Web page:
© 2000 by Jerry L. Croasmun

Read -- -- 1 Kings 17:17-24

"Some time later the son of the woman who owned the house became ill. He grew worse and worse, and finally stopped breathing."
-- 1 Kings 17:17 (NIV)

Zarephath, which was located in the region of Sidon, was the home to a widow and her son. This woman was the same widow who provided food and shelter to Elijah, the prophet. Her son became ill, stopped breathing, and died. In 1 Kings 17:18 we read the widow's reaction, "She said to Elijah, 'What do you have against me, man of God? Did you come to remind me of my sin and kill my son?'"

The widow blamed Elijah and felt her son's death may have been a punishment for her sins. In verse 20 we read, "Then he [Elijah] cried out to the Lord, 'O Lord my God, have you brought tragedy also upon this widow I am staying with, by causing her son to die?'" He then continued to pray and cry to the Lord, the God of Israel, as he stretched himself out on the boy and three times cried, "O Lord my God, let this boy's life return to him!"

God ultimately heard the voice of Elijah and the widow's son was brought back to life. God allowed the woman's son to die so she, and we, could know God. Elijah was not only a prophet of the God of Israel, but he also had a personal relationship with his God. This relationship was revealed to the widow gradually.

"As surely as the Lord your God lives," were the widow's words as recorded in verse 12. Elijah, in verse 14, refers to God as, "The God of Israel," and in verse 18 the widow refers to Elijah as a, "Man of God." Elijah makes God personal in his prayer in verses 20 and 21 when he cries, "O Lord my God." Finally in verse 24, the Zarephath widow realizes and confesses, "Now I know that you are a man of God and that the word of the Lord from your mouth is the truth."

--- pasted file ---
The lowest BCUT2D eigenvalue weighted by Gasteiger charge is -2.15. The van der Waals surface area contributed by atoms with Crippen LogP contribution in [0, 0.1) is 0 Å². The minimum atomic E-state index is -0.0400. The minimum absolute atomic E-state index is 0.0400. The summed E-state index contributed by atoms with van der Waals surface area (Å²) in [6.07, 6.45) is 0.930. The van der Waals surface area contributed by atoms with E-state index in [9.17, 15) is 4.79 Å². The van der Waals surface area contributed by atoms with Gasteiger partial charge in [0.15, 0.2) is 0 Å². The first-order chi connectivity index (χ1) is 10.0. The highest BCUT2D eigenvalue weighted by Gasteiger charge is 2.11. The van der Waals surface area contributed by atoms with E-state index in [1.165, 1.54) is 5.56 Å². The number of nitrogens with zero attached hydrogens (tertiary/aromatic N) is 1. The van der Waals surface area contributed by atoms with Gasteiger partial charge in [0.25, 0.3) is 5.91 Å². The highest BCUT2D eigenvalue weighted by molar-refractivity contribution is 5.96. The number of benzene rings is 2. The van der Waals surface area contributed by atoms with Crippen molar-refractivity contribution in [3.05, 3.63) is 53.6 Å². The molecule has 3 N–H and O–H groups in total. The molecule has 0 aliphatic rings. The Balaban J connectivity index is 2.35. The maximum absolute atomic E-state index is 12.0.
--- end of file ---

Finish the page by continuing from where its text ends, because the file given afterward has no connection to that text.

Jesus was in the synagogue in Nazareth one Sabbath when he mentioned this widow. We read in Luke 4:25-26, "I tell you the truth," he continued, "no prophet is accepted in his hometown. I assure you that there were many widows in Israel in Elijah's time, when the sky was shut for three and a half years and there was a severe famine throughout the land. Yet Elijah was not sent to any of them, but to a widow in Zarephath in the region of Sidon."

As Elijah was sent by God, we too are called to be prophets of our risen Savior and are to speak the words of truth to those around us who are dieing. We may experience rejection; however, we are called to be obedient. Elijah was called to minister to a Gentile woman in a foreign land. The Zarephath widow, her son, and many others would have died if Elijah had not been obedient. The widow was able to recognize the true God of Israel. Likewise, Christ was trying to reveal a glimpse of who He was to those in Nazareth. Many rejected Him then and many are searching for Him today. Are we sharing and interceding on behalf of those who do not know Jesus Christ as the Messiah, the God of Israel?

There was nothing special about Elijah's prayers. He held no special powers; he was a man just like you and I. The apostle James states that the prayer of a righteous person is powerful and effective. In James 5:17-18 we read, "He [Elijah] prayed earnestly that it would not rain, and it did not rain on the land for three and a half years. Again he prayed, and the heavens gave rain, and the earth produced its crops."

The same spirit that raised Christ and the Zarephath widow's son from the dead dwells in the life of those who believe in Christ, Jesus. (See Romans 8:11). God still uses men and women to reveal His love and plans for mankind. I pray that others may see the power of Christ living within us and may they say, "There goes a child of God whom the Lord God of Israel speaks through." Amen.


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